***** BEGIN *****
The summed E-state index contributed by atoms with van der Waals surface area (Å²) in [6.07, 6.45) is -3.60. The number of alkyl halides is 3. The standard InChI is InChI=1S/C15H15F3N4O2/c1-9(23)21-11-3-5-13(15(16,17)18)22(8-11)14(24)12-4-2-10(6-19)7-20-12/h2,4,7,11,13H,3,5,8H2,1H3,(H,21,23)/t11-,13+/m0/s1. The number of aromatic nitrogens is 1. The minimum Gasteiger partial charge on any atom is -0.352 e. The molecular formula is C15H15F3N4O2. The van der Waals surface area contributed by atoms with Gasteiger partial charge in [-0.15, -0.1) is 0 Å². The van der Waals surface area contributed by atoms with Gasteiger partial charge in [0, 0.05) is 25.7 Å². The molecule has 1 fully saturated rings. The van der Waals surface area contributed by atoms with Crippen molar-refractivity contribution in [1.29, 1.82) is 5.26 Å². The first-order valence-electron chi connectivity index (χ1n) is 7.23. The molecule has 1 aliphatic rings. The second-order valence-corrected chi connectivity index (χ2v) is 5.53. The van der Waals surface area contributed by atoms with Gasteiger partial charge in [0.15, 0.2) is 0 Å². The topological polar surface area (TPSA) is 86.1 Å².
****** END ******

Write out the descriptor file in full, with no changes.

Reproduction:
The summed E-state index contributed by atoms with van der Waals surface area (Å²) in [6.07, 6.45) is -3.60. The number of alkyl halides is 3. The standard InChI is InChI=1S/C15H15F3N4O2/c1-9(23)21-11-3-5-13(15(16,17)18)22(8-11)14(24)12-4-2-10(6-19)7-20-12/h2,4,7,11,13H,3,5,8H2,1H3,(H,21,23)/t11-,13+/m0/s1. The number of aromatic nitrogens is 1. The minimum Gasteiger partial charge on any atom is -0.352 e. The molecular formula is C15H15F3N4O2. The van der Waals surface area contributed by atoms with Gasteiger partial charge in [-0.15, -0.1) is 0 Å². The van der Waals surface area contributed by atoms with Gasteiger partial charge in [0, 0.05) is 25.7 Å². The molecule has 1 fully saturated rings. The van der Waals surface area contributed by atoms with Crippen molar-refractivity contribution in [1.29, 1.82) is 5.26 Å². The first-order valence-electron chi connectivity index (χ1n) is 7.23. The molecule has 1 aliphatic rings. The second-order valence-corrected chi connectivity index (χ2v) is 5.53. The van der Waals surface area contributed by atoms with Gasteiger partial charge in [0.15, 0.2) is 0 Å². The topological polar surface area (TPSA) is 86.1 Å².